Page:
English
 
Help Privacy Policy Disclaimer
  Advanced SearchBrowse

Item

ITEM ACTIONSEXPORT
  Pupillary responses reveal infants’ discrimination of facial emotions independent of conscious perception

Jessen, S., Altvater-Mackensen, N., & Grossmann, T. (2016). Pupillary responses reveal infants’ discrimination of facial emotions independent of conscious perception. Cognition, 150, 163-169. doi:10.1016/j.cognition.2016.02.010.

Item is

Files

show Files

Locators

show

Creators

show
hide
 Creators:
Jessen, Sarah1, Author           
Altvater-Mackensen, Nicole1, Author           
Grossmann, Tobias2, Author           
Affiliations:
1Max Planck Research Group Early Social Development, MPI for Human Cognitive and Brain Sciences, Max Planck Society, ou_1356545              
2Department of Psychology, University of Virginia, Charlottesville, VA, USA, ou_persistent22              

Content

show
hide
Free keywords: Infants; Subliminal processing; Pupillometry; Emotions; Eyetracking
 Abstract: Sensitive responding to others’ emotions is essential during social interactions among humans. There is evidence for the existence of subcortically mediated emotion discrimination processes that occur independent of conscious perception in adults. However, only recently work has begun to examine the development of automatic emotion processing systems during infancy. In particular, it is unclear whether emotional expressions impact infants’ autonomic nervous system regardless of conscious perception. We examined this question by measuring pupillary responses while subliminally and supraliminally presenting 7-month-old infants with happy and fearful faces. Our results show greater pupil dilation, indexing enhanced autonomic arousal, in response to happy compared to fearful faces regardless of conscious perception. Our findings suggest that, early in ontogeny, emotion discrimination occurs independent of conscious perception and is associated with differential autonomic responses. This provides evidence for the view that automatic emotion processing systems are an early-developing building block of human social functioning.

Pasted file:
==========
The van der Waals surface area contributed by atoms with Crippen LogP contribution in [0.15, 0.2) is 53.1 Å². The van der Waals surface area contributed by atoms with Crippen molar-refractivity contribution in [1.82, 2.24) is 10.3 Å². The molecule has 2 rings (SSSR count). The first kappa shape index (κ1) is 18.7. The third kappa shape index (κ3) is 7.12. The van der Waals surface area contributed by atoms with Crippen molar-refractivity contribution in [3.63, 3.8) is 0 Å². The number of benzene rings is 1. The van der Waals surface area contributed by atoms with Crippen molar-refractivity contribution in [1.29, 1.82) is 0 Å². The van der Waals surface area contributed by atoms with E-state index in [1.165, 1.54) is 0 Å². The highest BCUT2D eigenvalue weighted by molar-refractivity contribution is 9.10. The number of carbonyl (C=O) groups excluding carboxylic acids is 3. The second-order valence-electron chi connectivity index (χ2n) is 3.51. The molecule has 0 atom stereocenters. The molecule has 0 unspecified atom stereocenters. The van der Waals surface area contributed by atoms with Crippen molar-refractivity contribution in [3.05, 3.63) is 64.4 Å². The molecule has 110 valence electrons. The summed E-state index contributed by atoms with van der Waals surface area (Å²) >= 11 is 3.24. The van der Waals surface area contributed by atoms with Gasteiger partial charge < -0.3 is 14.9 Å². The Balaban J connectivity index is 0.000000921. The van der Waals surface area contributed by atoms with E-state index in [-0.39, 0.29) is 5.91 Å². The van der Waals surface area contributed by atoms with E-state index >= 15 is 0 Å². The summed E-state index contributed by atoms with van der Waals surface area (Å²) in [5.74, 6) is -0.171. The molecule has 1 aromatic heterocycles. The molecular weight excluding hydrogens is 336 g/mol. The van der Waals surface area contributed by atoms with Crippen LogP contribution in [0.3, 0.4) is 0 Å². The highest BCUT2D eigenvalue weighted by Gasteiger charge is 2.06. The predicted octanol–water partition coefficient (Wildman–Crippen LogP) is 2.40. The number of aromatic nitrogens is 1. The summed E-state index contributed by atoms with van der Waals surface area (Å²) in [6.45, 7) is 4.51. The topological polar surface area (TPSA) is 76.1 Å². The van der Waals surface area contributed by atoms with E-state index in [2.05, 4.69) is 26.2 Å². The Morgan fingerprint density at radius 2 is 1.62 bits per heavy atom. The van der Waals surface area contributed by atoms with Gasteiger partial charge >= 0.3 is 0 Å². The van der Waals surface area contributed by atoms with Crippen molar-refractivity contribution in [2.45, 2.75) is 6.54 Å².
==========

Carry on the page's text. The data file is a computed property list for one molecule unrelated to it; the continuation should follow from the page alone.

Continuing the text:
Details

show
hide
Language(s): eng - English
 Dates: 2016-02-032015-06-092016-02-112016-02-182016-05
 Publication Status: Published in print
 Pages: -
 Publishing info: -
 Table of Contents: -
 Rev. Type: Peer
 Identifiers: DOI: 10.1016/j.cognition.2016.02.010
PMID: 26896901
Other: Epub 2016
 Degree: -

Event

show

Legal Case

show

Project information

show

Source 1

show
hide
Title: Cognition
  Other : Cognition
Source Genre: Journal
 Creator(s):
Affiliations:
Publ. Info: Amsterdam : Elsevier
Pages: - Volume / Issue: 150 Sequence Number: - Start / End Page: 163 - 169 Identifier: ISSN: 0010-0277
CoNE: https://pure.mpg.de/cone/journals/resource/954925391298